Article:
That’s very helpful advice.
You need to build things on your own. That’s the only way to learn.
This is what I really wanted to hear.
It made my day.
Have a great day.
Thanks to everyone who commented or saw the post. And I hope you code long and prosper
Nah. The best way to learn (for me, anyway) is to break the CRAP out of stuff. I can’t understand something unless I grok why it DOESN’T do what I was expecting.
Back in the day, early days of jQuery, I inadvertently banned the entire IP block for the city of Cambridge from using Yahoo AND excite. Then the boss and I had to do a presentation for them both, explaining what it was our code had done, why it broke their shiny toys, how we worked around it, and how they might patch that particular issue.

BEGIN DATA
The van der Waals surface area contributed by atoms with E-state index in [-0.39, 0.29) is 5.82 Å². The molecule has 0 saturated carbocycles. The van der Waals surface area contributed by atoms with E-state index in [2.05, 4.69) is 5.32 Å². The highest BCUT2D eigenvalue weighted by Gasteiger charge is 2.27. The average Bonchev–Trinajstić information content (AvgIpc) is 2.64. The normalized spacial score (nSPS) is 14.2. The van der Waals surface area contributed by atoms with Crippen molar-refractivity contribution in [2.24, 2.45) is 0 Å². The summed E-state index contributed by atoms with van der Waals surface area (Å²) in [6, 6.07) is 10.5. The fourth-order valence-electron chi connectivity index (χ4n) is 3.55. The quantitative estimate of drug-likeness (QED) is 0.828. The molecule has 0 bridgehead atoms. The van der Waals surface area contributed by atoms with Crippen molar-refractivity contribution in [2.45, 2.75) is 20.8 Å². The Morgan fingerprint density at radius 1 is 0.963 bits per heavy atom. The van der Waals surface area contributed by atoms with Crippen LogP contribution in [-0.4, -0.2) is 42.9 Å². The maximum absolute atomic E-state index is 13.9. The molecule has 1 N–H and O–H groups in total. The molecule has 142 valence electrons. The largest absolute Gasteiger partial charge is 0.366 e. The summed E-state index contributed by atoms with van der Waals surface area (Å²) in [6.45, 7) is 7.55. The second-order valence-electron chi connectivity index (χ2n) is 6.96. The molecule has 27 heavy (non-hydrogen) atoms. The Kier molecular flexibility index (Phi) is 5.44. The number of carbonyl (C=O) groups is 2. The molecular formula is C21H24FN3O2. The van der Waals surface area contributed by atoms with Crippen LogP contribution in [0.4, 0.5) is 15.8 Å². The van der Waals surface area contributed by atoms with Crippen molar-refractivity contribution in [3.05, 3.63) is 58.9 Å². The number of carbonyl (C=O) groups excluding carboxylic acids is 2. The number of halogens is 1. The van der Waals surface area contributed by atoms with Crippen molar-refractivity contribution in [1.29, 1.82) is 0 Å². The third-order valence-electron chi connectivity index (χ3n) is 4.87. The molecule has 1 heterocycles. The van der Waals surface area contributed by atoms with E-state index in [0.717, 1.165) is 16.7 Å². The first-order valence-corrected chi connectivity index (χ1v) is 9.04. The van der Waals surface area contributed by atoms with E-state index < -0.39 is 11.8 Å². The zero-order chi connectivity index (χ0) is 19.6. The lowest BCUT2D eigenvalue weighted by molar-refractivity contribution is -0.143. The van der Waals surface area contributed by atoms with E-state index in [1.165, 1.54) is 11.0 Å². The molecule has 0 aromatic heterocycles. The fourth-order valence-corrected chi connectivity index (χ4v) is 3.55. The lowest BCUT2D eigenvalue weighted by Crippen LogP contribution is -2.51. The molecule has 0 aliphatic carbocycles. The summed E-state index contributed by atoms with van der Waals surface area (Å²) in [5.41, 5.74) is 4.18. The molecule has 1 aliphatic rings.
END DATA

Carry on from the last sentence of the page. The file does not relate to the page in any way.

I was one of those kids took the AM radio apart to find out how it worked. Still am.
That’s what I mean, when you build things on your own, you end up breaking stuff. It’s those moments when you mess up that you actually learn something.
I just want to say that I was in your shoes, what got me out of that situation was to create my own projects. It is okay to forget things, I have started to learn web development 2 years ago just like you and still every time I create an HTML page I look up in the Google how to add favicon or how to use rem unit in CSS. Just hang in there and don’t give up, and most important of all start writing your own code. You don’t have to start big, in fact, you shouldn’t. Start small and build your way up. You got this.